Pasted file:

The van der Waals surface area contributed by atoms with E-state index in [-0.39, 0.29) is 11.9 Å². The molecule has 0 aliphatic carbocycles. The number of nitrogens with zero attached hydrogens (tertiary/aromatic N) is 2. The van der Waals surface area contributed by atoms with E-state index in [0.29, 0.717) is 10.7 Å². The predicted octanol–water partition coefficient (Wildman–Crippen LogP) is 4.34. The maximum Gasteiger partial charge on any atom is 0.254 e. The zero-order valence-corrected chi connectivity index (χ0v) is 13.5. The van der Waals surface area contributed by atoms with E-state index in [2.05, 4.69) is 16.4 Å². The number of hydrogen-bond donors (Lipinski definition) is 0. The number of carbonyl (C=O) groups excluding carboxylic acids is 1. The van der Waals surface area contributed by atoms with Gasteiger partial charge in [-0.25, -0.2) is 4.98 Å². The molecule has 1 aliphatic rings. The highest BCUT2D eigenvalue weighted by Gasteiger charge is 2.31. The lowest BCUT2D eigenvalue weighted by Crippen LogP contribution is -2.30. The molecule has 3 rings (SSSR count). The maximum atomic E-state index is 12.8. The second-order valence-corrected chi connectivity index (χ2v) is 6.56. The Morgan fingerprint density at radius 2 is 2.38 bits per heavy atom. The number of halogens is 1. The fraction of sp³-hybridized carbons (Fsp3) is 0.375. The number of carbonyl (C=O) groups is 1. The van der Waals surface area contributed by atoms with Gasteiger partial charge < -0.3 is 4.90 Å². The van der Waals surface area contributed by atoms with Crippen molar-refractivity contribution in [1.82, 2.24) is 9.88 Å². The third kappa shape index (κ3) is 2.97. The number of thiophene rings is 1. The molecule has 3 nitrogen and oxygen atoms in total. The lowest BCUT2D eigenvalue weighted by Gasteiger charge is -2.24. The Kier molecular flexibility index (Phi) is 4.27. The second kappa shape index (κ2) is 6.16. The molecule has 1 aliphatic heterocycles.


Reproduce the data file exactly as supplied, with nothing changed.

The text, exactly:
The van der Waals surface area contributed by atoms with E-state index in [-0.39, 0.29) is 11.9 Å². The molecule has 0 aliphatic carbocycles. The number of nitrogens with zero attached hydrogens (tertiary/aromatic N) is 2. The van der Waals surface area contributed by atoms with E-state index in [0.29, 0.717) is 10.7 Å². The predicted octanol–water partition coefficient (Wildman–Crippen LogP) is 4.34. The maximum Gasteiger partial charge on any atom is 0.254 e. The zero-order valence-corrected chi connectivity index (χ0v) is 13.5. The van der Waals surface area contributed by atoms with E-state index in [2.05, 4.69) is 16.4 Å². The number of hydrogen-bond donors (Lipinski definition) is 0. The number of carbonyl (C=O) groups excluding carboxylic acids is 1. The van der Waals surface area contributed by atoms with Gasteiger partial charge in [-0.25, -0.2) is 4.98 Å². The molecule has 1 aliphatic rings. The highest BCUT2D eigenvalue weighted by Gasteiger charge is 2.31. The lowest BCUT2D eigenvalue weighted by Crippen LogP contribution is -2.30. The molecule has 3 rings (SSSR count). The maximum atomic E-state index is 12.8. The second-order valence-corrected chi connectivity index (χ2v) is 6.56. The Morgan fingerprint density at radius 2 is 2.38 bits per heavy atom. The number of halogens is 1. The fraction of sp³-hybridized carbons (Fsp3) is 0.375. The number of carbonyl (C=O) groups is 1. The van der Waals surface area contributed by atoms with Gasteiger partial charge < -0.3 is 4.90 Å². The van der Waals surface area contributed by atoms with Crippen molar-refractivity contribution in [1.82, 2.24) is 9.88 Å². The third kappa shape index (κ3) is 2.97. The number of thiophene rings is 1. The molecule has 3 nitrogen and oxygen atoms in total. The lowest BCUT2D eigenvalue weighted by Gasteiger charge is -2.24. The Kier molecular flexibility index (Phi) is 4.27. The second kappa shape index (κ2) is 6.16. The molecule has 1 aliphatic heterocycles.